Using an audio mixer or mixing console to connect a synth to the computer is similar to using audio interfaces. The process is in two main stages.
To connect your synth to a mixer:
Get a suitable cable – ¼ or ⅛ mm
Place one end of the cable into the main output on your synth
Then place the other end into an input channel on the mixer
Make sure the mixer is set up to receive audio on that channel – there may be a mic / line switch that toggles input jacks from XLR to TRS.
To connect your mixer to your computer:
Sometimes, audio mixers have inbuilt audio interfaces. Find out if your mixer connects to the PC with a USB cable as this may save you some hassle here.
If your mixer does not have a USB interface option, connect two cables from the main L / R out jacks to the first two inputs on your audio interface. You may need XLR cables here or even a Y cable depending on your mixer. So check the connections so you know what cables you will need.
Set up a track that is receiving both inputs on your interface as a stereo signal. If you have used the first two inputs, input 1 will be the left channel and input 2 will be the right channel.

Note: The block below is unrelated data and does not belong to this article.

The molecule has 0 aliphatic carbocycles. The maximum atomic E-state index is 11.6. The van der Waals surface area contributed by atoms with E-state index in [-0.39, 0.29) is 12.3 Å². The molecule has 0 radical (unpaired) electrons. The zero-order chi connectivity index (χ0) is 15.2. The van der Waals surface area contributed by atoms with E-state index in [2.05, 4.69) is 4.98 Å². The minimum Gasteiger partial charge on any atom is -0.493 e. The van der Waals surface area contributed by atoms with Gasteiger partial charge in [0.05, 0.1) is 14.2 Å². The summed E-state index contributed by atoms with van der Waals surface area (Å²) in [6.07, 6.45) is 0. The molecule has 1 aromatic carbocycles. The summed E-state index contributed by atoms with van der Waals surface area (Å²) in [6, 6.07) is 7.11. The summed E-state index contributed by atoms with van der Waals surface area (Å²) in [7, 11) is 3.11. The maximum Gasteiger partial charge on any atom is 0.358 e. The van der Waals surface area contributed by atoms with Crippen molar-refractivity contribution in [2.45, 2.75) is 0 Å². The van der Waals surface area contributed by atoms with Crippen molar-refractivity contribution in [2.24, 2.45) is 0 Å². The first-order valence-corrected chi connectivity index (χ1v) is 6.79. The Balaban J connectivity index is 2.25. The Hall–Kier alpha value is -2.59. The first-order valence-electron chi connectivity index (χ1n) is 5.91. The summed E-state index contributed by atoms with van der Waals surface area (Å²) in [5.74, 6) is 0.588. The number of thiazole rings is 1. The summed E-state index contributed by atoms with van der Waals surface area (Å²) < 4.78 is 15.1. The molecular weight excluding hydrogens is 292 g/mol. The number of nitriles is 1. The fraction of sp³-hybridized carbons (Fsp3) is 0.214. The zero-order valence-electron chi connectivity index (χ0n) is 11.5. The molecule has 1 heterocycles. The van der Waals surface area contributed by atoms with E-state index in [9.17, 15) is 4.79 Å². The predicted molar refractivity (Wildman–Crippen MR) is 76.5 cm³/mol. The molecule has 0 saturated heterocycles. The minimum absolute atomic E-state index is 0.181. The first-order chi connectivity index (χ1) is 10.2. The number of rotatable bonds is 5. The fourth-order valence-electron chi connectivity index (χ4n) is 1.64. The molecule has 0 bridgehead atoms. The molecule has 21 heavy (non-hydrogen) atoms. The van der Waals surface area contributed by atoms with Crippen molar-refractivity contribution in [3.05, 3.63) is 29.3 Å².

Make sure both input preamps on your interface are equal so that the stereo signal is evenly panned.
They also convert this data back into analog signals that go to your studio monitors and headphones.
With an interface, you can record multiple sounds simultaneously, which is useful for singer songwriters who want to play guitar or keys and sing at the same time. Many audio interfaces will also handle MIDI data, meaning they double as MIDI interfaces as well.
Simply put, you just need an audio interface, and then you can plug the main output of your synth into an input on your interface. You need to check your DAW’s settings to ensure your interface is selected and that the right input is being used for recording.
If you get it all right, you’ll be able to record your synth onto a track inside your DAW, seamlessly integrating it into your production workflow.
DAW stands for Digital Audio Workstation, which is the software you use to produce music. Some of the most popular DAWs are Ableton Live, FL Studio, and Logic Pro.
How Do You Control a Synth With a MIDI?
First you need a MIDI interface, but the good news is many audio interfaces include MIDI ports. You can also get dedicated MIDI -> USB interfaces but be wary of quality here as a cheap one can add too much latency or not handle all the MIDI messages you need to control your device.
If you want to control your synth with MIDI from your DAW, make sure there is a MIDI cable connected to the MIDI out port on your interface, and plug the cable into the MIDI in port in your synth. You can then send MIDI out to your synth with your DAW and record the results on your audio track.
Keep in mind that there will be latency and if you zoom right in on your recordings you may notice the audio track is a few milliseconds behind the MIDI track (sometimes more than 20 ms!). Your DAW may offer some latency compensation, or you can manually adjust by sending the MIDI notes out early.